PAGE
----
But this is amazing to me, because when I read Solomon’s prayer it gives me chills because God has fulfilled the promise, he has heard his people’s cry. He has been faithful and he has never let us go. He told Isaiah, “I have not spoken in secret, from somewhere in a land of darkness; I have not said to Jacob’s descendants, ‘Seek me in vain.’ I, the LORD, speak the truth; I declare what is right. Come, gather together, and draw near, you fugitives of the nations.” In Thessalonians Paul writes, “He who calls you is faithful; He will surely do it.”

This passage is amazing to me, because it shows how the promise has been fulfilled. Look back at your own life–can you see it? Maybe not yet–but you will.

And remember, this is Solomon praying this. I remember growing up in Sunday School, learning about the first three kings of Israel, right? Saul was bad, David was good, Solomon was wise but he had too many wives. Boom, I just summarized I Samuel through the first half of I Kings for you right there, right?

We do this, don’t we? Make these men into legends, epitomizing them as good or evil? But we forget that these aren’t just characters in a story meant to teach us a lesson. They were real people, living real lives and so their choices and actions are just the fleshing out of a complex consciousness as real and full as yours.

There was a study once that found that people tended to describe others in terms of absolutes. “He’s really attractive,” “She’s hilarious,” “He’s a jerk,” as if that characteristic were a constant feature of their personhood. But when they described themselves, they tended to speak in relative terms: “I’m having a bad day today,” or “It’s a good hair day.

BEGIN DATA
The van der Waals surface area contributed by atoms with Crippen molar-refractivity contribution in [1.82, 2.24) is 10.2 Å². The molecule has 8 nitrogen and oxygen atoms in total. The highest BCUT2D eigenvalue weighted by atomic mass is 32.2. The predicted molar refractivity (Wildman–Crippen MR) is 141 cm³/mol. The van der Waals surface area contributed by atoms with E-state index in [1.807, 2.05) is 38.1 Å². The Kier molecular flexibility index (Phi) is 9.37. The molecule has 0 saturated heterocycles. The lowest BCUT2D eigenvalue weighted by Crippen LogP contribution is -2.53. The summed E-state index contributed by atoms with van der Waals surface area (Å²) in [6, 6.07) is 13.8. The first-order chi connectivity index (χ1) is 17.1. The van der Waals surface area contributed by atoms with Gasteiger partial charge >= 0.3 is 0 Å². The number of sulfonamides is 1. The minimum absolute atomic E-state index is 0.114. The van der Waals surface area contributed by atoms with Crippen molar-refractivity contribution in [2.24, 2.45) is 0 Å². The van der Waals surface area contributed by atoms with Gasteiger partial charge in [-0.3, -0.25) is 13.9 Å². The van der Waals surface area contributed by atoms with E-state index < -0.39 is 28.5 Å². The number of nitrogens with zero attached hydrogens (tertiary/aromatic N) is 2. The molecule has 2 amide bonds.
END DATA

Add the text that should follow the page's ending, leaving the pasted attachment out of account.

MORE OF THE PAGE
I feel like we do this with the Bible, too. Like when we read the story of how Solomon’s brother Adonijah was setting himself up as king (1 Kings 1). A lot of times, this is painted as a deceitful power grab. And yeah, Adonijah was jumping the gun a little. But he was the oldest, and he had good reason to expect the throne. It’s partly on David for not sorting this out until, like, the day he was about to die. But you can see how this would happen, too. It’s not exactly a fun conversation. And Adonijah might’ve suspected, based on who he left off the guest list. But maybe he was just playing his cards wisely.

It’s the same with Solomon. He’s the epitome of following God…some of the time. And we say that so judgmentally, like, of course he should have followed God all the time with his whole heart. But how many of us can say the same?

For instance, look at the time he spent building the temple (7 years) versus his own palace (13 years). In fact, he paused the temple once the construction was completed and didn’t furnish it until he was done building his palace, oh, and one for his Egyptian wife he wasn’t supposed to take. It’s easy to look at that and be like, Solomon! What are you doing, man? Get your priorities straight! But how many of us find it easy to put God on hold, just for a little while? How much time are you spending on your palaces, and how much in the temple?